$term_children = get_term_children( filter_var( $term_id, FILTER_VALIDATE_INT ), filter_var( $taxonomy, FILTER_SANITIZE_STRING ) );

    // Return false if we have an empty array or WP_Error object
    if ( empty( $term_children ) || is_wp_error( $term_children ) )
    return false;

    return true;

You can simply now just pass the term id to the function and the correct taxonomy name if the taxonomy is anything other than category, and you will get a boolen value back just as the build in conditional tags, true on success if the term have children, false if it does not.

if ( has_term_have_children( 21 ) ) {
    // Do something if term 21 have children
  • You could also do if ( has_term_have_children( get_cat_ID() ) ) on the category page Commented Oct 30, 2015 at 13:03
  • @AndrewLazarus true, the exact use case depends on your setup and what you exactly need. Unfortunately, when I answer questions, I cannot cover all bases, and sometimes miss one or two things. Comments like you have posted is always much appreciated and encouraged ;-). Enjoy Commented Oct 30, 2015 at 15:08
  • @AndrewLazarus you can also use get_queried_object_id() instead of get_cat_ID() on a category page ;-) Commented Oct 30, 2015 at 15:09

To get the name of the child categories. I have used @Howdy_McGee's function for a quicker & iterative process.

function category_has_children( $term_id = 0, $post_type = 'post', $taxonomy = 'category' ) {

    $children = get_categories( array( 'child_of' => $term_id, 'type' => $post_type, 'taxonomy' => $taxonomy, 'order' => 'ASC', 'orderby' => 'name' ) );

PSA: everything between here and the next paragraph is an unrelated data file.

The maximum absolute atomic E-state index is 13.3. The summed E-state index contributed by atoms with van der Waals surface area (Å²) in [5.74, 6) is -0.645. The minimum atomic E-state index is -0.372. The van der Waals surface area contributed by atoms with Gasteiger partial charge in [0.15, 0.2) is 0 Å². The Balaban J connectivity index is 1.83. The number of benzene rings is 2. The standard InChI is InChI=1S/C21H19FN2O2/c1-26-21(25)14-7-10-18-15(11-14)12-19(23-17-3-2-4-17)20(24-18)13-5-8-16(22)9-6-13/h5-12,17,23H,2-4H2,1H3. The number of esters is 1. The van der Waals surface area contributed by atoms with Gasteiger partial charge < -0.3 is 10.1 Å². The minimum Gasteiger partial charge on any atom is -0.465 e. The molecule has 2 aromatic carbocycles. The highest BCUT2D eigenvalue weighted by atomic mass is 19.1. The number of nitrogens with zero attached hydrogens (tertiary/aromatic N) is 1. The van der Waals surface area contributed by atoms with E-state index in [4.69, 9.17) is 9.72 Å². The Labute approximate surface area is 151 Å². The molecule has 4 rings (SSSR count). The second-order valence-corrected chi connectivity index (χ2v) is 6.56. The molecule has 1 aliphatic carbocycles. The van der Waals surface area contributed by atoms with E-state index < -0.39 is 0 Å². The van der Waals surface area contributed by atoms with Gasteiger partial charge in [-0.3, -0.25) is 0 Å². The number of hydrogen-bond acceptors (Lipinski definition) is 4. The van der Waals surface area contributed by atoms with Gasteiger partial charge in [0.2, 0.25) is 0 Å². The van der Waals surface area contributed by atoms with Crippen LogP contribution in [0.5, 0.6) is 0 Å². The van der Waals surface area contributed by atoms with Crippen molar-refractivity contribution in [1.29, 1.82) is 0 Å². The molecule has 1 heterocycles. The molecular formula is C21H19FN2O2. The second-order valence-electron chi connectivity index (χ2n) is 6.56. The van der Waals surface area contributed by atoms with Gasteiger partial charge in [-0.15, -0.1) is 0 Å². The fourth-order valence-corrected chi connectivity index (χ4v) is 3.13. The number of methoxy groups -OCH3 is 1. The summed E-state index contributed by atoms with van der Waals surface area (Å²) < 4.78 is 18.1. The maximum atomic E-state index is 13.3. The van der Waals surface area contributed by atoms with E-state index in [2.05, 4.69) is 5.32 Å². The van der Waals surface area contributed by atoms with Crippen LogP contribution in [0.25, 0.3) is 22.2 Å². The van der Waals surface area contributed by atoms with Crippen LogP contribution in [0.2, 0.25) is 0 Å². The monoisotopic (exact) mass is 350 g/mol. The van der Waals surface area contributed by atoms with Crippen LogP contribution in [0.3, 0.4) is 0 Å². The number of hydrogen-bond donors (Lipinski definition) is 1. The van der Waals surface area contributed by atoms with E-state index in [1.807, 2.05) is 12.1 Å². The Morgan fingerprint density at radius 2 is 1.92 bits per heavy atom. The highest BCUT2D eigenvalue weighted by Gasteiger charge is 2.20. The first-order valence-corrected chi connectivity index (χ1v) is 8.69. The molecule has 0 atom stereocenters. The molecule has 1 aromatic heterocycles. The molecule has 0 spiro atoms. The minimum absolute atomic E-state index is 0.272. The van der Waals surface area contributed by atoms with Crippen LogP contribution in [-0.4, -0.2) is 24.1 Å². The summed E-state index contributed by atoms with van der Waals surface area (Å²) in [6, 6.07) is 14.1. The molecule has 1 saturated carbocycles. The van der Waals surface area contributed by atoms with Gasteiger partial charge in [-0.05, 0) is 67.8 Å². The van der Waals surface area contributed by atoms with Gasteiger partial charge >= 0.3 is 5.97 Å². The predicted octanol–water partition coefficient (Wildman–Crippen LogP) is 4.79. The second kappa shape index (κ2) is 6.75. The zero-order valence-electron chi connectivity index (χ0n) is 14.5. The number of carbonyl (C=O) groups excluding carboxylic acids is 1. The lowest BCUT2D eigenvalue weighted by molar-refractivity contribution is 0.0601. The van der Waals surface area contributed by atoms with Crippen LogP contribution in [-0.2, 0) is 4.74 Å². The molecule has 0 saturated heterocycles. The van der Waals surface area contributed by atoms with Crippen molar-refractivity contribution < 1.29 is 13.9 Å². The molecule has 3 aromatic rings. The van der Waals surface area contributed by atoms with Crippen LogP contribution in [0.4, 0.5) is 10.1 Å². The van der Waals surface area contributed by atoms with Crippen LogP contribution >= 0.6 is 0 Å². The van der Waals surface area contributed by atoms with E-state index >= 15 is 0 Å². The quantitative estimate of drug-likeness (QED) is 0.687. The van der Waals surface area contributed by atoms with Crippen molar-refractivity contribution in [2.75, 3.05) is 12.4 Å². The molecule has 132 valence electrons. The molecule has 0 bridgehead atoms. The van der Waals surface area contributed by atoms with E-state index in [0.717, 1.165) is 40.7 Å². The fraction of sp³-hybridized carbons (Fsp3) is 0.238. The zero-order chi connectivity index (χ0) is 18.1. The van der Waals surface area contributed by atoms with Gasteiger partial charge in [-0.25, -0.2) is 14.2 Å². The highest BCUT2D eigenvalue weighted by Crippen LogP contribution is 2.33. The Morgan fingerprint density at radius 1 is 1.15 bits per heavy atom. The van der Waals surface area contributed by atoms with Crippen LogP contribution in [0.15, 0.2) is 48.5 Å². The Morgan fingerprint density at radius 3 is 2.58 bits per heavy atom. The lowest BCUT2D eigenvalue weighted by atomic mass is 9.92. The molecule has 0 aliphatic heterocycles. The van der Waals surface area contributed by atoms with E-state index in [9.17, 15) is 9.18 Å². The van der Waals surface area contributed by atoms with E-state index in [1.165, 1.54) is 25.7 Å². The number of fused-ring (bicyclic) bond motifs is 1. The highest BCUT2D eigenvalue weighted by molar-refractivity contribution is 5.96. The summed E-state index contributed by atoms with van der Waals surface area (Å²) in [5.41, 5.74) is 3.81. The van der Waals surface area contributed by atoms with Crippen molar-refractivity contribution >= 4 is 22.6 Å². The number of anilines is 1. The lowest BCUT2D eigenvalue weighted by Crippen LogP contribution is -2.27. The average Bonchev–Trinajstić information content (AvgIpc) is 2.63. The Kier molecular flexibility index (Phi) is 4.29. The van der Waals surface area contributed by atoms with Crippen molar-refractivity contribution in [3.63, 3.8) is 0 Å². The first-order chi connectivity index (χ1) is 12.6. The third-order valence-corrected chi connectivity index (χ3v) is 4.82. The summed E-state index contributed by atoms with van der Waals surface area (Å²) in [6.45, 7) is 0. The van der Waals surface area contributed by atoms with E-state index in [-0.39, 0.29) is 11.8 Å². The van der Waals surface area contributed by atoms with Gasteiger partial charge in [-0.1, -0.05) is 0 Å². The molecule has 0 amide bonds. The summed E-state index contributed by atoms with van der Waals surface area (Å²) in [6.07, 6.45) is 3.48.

echo '<ul>';
    foreach ($children as $value) {
        echo '<li>';
            echo '<a href="'.get_bloginfo("siteurl").'/category/'.$value->slug.'" >'.$value->name.'</a>';
        echo '</li>';
    echo '</ul>';

$cId = get_cat_id('cms'); /* cms is the parent category */
category_has_children($cId, 'post', 'category');

This will list all the sub-category (child) of a parent category.

  • 1
    WordPress already has a built-in function that does this: wp_list_categories()
    – Howdy_McGee
    Commented Jan 29, 2015 at 15:00
  • Yes, but customizing/ structuring is bit strict with that. :)
    – Shreyo Gi
    Commented Jan 30, 2015 at 2:45

This is what I use. The variable $cat is the category ID you are checking:

$categories = get_categories($cat);

if (!empty($categories)) {
    // This Category has children
else {
    // This category has no children

Use this function cat_has_subcat('paste cat id') to check the category has any subcategories or not

//paste it in your function.php


function cat_has_subcat($catId){
    $args = array(
        'taxonomy' => 'product_cat',
        'orderby' => 'name',
        'parent' => $catId,
        'show_count' => 0,
        'pad_counts' => 0,
        'hierarchical' => 1,
        'title_li' => '',
        'hide_empty' => false

    $cats = get_categories($args);
        return $catId;

  • Some explanation why this would solve op's question would be nice.
    – cjbj
    Commented Nov 9, 2017 at 7:54